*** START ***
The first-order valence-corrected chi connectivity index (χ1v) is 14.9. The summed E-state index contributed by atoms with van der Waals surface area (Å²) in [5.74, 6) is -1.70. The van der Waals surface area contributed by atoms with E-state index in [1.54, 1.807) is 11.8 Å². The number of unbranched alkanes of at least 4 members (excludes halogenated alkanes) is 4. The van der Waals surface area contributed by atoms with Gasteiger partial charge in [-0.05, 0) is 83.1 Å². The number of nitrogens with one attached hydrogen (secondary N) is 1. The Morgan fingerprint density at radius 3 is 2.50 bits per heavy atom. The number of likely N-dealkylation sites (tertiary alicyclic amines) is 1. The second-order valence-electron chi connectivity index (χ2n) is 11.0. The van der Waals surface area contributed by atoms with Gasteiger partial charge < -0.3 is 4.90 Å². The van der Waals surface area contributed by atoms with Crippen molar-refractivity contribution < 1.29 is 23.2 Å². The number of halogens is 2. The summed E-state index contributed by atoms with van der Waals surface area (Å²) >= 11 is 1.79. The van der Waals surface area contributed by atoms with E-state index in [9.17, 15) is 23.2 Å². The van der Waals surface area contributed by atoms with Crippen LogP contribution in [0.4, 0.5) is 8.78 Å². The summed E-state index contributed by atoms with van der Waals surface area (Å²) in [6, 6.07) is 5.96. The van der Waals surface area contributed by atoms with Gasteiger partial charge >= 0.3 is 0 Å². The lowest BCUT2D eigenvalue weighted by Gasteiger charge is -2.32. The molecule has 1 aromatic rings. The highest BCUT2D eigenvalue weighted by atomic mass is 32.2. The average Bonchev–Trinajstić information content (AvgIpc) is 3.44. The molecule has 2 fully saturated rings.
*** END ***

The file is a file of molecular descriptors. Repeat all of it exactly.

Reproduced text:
The first-order valence-corrected chi connectivity index (χ1v) is 14.9. The summed E-state index contributed by atoms with van der Waals surface area (Å²) in [5.74, 6) is -1.70. The van der Waals surface area contributed by atoms with E-state index in [1.54, 1.807) is 11.8 Å². The number of unbranched alkanes of at least 4 members (excludes halogenated alkanes) is 4. The van der Waals surface area contributed by atoms with Gasteiger partial charge in [-0.05, 0) is 83.1 Å². The number of nitrogens with one attached hydrogen (secondary N) is 1. The Morgan fingerprint density at radius 3 is 2.50 bits per heavy atom. The number of likely N-dealkylation sites (tertiary alicyclic amines) is 1. The second-order valence-electron chi connectivity index (χ2n) is 11.0. The van der Waals surface area contributed by atoms with Gasteiger partial charge < -0.3 is 4.90 Å². The van der Waals surface area contributed by atoms with Crippen molar-refractivity contribution < 1.29 is 23.2 Å². The number of halogens is 2. The summed E-state index contributed by atoms with van der Waals surface area (Å²) >= 11 is 1.79. The van der Waals surface area contributed by atoms with E-state index in [9.17, 15) is 23.2 Å². The van der Waals surface area contributed by atoms with Crippen LogP contribution in [0.4, 0.5) is 8.78 Å². The summed E-state index contributed by atoms with van der Waals surface area (Å²) in [6, 6.07) is 5.96. The van der Waals surface area contributed by atoms with Gasteiger partial charge >= 0.3 is 0 Å². The lowest BCUT2D eigenvalue weighted by Gasteiger charge is -2.32. The molecule has 1 aromatic rings. The highest BCUT2D eigenvalue weighted by atomic mass is 32.2. The average Bonchev–Trinajstić information content (AvgIpc) is 3.44. The molecule has 2 fully saturated rings.